Tuesday, September 20, 2011
Tuesday Tidbits- First Edition
I do a lot of reading but I don't like fiction. I like reading about health, fitness, nutrition, and child-rearing. I like reading about how to be more focused on God. On my nightstand, I currently have, Raising Respectful Children in a Disrespectful World by Jill Rigby & 1,001 Ways to Introduce Your Child to God by Kathier Reimer, and His Word in my Heart by Janet Pope. I find great articles online, too, and thought I'd start devoting one day a week to sharing information that is useful to me in hopes that someone else will find a tidbit worth using.
Lately I have been really working to nurture the positive actions I see in Adam. He has been whining a lot lately, and it drives me crazy. I know I respond to it or else he wouldn't do it so often. So many times, kids don't get noticed for making good choices, but they sure get noticed when they make bad ones! Behaviors that don't get noticed eventually fade away. Of course, I am not saying that there aren't certain behaviors that require a parental response. Please don't get me wrong. What is amazing, though is what can be accomplished when simply ignoring the behavior you don't want and focusing on the behaviors you do want.
Think of yourself as a gardener. You cultivate and encourage desirable plants and discourage the growth of the undesirable things in your garden. If you want your kids to be well-behaved and happy, nurture the beautiful flowers, not the weeds.
I used to be so good at this, and really need to put more energy in this area, so I did a little reading this week to help me refocus on being more deliberate about where I focus my attention.
Here is a two-step technique that has been quite helpful to me as I try to celebrate the things I want to see more of and stop responding to the whining.
1. Look for behavior that shows maturity, such as handling disappointment calmly, being kind, or using good manners. Make a note of it.
2. Later in the day, remind the child of what you saw. "Remember when you said, 'Excuse me' when you needed me to step out of your way?" Once you are sure the child remembers the situation, praise the child & spend some one time doing something with the child that her or she enjoys. (Azerrad, 2001)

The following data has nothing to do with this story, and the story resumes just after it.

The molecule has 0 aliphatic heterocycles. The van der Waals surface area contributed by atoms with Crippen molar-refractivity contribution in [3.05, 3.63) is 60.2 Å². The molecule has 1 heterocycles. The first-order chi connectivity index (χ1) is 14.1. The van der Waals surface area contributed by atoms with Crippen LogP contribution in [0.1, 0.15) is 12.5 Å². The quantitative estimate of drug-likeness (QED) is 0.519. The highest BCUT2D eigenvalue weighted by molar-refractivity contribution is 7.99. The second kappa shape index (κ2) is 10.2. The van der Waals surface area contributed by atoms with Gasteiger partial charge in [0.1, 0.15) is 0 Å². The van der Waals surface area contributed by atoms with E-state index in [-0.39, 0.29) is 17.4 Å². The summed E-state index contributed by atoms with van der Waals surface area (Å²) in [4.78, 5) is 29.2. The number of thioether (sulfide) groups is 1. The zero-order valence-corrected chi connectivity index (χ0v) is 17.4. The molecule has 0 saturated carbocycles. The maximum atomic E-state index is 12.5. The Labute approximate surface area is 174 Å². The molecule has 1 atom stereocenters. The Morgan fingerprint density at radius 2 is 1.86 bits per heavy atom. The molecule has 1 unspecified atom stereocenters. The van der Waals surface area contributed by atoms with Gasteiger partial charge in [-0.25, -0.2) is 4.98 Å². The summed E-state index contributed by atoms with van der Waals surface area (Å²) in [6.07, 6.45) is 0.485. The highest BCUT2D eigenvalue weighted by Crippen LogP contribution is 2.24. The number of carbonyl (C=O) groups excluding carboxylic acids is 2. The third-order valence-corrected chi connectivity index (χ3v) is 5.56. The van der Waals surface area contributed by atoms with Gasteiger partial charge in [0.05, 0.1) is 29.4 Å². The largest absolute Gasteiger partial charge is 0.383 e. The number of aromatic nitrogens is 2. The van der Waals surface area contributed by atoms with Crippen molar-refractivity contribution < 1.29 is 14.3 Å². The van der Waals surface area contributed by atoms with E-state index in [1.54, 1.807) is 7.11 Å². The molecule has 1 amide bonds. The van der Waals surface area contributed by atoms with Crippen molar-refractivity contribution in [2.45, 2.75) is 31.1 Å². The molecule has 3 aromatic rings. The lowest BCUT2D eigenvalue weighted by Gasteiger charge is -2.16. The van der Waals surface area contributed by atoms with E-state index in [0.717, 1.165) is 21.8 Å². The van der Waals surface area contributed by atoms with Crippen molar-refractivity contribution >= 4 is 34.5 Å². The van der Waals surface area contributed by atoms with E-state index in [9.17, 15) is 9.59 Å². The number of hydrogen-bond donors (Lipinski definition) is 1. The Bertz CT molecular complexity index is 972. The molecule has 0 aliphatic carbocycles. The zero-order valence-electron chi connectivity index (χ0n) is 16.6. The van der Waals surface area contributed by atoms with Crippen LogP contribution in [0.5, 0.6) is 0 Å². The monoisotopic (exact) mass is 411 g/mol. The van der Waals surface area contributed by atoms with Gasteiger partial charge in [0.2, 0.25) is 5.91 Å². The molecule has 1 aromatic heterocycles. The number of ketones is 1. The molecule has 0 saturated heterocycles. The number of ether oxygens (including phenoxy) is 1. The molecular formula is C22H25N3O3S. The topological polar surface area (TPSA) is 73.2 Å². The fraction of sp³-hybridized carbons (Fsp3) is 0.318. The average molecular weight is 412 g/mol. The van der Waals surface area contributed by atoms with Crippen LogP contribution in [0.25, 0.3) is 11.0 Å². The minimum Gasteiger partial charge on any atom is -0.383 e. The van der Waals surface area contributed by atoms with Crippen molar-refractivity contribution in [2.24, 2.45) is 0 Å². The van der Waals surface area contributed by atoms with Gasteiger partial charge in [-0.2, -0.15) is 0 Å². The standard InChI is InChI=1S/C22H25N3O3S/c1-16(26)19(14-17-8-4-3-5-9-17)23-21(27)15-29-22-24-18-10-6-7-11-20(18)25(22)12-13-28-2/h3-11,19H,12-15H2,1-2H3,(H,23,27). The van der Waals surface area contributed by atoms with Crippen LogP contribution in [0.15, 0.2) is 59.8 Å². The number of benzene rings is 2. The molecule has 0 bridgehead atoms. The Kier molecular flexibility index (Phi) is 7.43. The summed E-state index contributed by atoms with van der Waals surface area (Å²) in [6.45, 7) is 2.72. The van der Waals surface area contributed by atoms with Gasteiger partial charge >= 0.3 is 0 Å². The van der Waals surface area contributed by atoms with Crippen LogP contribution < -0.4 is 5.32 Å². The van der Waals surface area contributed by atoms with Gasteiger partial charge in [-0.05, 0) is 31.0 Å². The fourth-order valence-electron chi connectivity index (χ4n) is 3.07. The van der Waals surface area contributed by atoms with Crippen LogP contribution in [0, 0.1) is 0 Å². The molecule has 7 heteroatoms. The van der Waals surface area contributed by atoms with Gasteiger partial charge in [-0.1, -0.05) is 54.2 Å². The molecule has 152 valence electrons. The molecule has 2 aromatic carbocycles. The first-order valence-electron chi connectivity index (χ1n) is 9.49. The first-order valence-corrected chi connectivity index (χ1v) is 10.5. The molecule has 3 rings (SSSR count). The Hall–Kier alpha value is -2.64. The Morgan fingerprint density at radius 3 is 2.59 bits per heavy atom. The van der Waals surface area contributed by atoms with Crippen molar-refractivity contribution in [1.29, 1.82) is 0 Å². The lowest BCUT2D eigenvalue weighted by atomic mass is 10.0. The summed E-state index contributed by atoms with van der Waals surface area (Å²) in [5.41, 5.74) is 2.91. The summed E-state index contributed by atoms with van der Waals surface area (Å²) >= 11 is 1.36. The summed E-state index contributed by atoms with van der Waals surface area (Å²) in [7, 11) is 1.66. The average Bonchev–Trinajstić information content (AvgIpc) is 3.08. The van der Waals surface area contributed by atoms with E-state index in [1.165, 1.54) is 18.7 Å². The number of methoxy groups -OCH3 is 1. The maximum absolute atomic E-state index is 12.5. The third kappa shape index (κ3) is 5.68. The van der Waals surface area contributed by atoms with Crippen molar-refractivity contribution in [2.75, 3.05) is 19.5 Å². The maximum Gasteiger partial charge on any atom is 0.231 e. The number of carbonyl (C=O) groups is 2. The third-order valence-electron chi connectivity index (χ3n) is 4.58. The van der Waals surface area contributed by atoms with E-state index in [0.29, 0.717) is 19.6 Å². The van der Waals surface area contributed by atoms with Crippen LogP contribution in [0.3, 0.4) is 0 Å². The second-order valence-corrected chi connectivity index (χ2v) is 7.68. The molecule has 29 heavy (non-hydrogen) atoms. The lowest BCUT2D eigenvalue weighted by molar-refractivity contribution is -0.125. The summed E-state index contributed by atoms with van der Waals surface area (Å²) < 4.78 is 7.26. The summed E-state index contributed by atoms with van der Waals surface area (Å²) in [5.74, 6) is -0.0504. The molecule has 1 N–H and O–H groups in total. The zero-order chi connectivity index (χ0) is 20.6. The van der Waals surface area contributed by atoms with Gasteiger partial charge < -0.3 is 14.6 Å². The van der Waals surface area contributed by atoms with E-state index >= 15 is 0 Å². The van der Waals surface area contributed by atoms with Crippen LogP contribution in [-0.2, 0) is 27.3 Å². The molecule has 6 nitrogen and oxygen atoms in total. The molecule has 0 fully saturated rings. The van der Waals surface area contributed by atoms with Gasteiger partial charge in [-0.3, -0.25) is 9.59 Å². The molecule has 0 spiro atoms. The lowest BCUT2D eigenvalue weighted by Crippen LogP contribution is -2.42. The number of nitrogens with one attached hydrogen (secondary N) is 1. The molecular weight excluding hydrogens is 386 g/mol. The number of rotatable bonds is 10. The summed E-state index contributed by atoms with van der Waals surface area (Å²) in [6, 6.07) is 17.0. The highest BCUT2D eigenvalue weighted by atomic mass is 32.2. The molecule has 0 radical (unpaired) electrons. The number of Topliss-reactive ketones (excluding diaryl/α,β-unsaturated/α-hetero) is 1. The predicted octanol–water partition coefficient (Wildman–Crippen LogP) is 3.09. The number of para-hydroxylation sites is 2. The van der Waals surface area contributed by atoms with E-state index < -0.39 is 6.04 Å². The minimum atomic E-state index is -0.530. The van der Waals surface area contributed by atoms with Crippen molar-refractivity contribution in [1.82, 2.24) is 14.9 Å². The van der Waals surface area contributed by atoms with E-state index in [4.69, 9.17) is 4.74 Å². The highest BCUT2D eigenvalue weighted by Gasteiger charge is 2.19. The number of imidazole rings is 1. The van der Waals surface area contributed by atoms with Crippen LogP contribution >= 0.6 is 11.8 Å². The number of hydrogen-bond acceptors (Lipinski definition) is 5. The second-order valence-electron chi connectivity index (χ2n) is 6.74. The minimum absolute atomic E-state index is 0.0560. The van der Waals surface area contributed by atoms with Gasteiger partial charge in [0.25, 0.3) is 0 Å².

I am keeping notes to myself on the white board beside my desk throughout the day. Adam & I have a routine at night when I tuck him in. We always talk about our day & I compliment him on good choices. The notes I keep have been helpful for our "pillow talk" time but more importantly give me the reminders I need for more immediate reinforcement during the day. (Karp, 2008)
Some of my personal tips on giving effective compliments to children:
Be specific. "Good job" isn't always enough. Try something like, "I know you were disappointed when I said you couldn't have another popcicle. I like how you said, 'Okay, Mommy' and went to play. You handled that like a grown up."
Let them own the pride. I try not to say, "I'm proud of you." Instead, I like to say, "You should be proud of yourself." I want my child to own the pride, not me. Eventually we want our kids doing things because they have intrinsic motivation and feel good doing the right thing, not because they want to make someone else happy.
Have a good day, accentuating the positive and celebrating the things you want to see more of. This isn't only effective with our children. Try it with your grown-up loved ones, too. We all like to be appreciated for the things we do right!
And I promise the rest of our road trip pictures will be up soon!
Azerrad, J. (2001). Why our kids are out of control. Retrieved from: http://www.psychologytoday.com/articles/200109/why-our-kids-are-out-control
Karp, H. (2008). The Happiest Toddler on the Block. New York: Bantam Dell.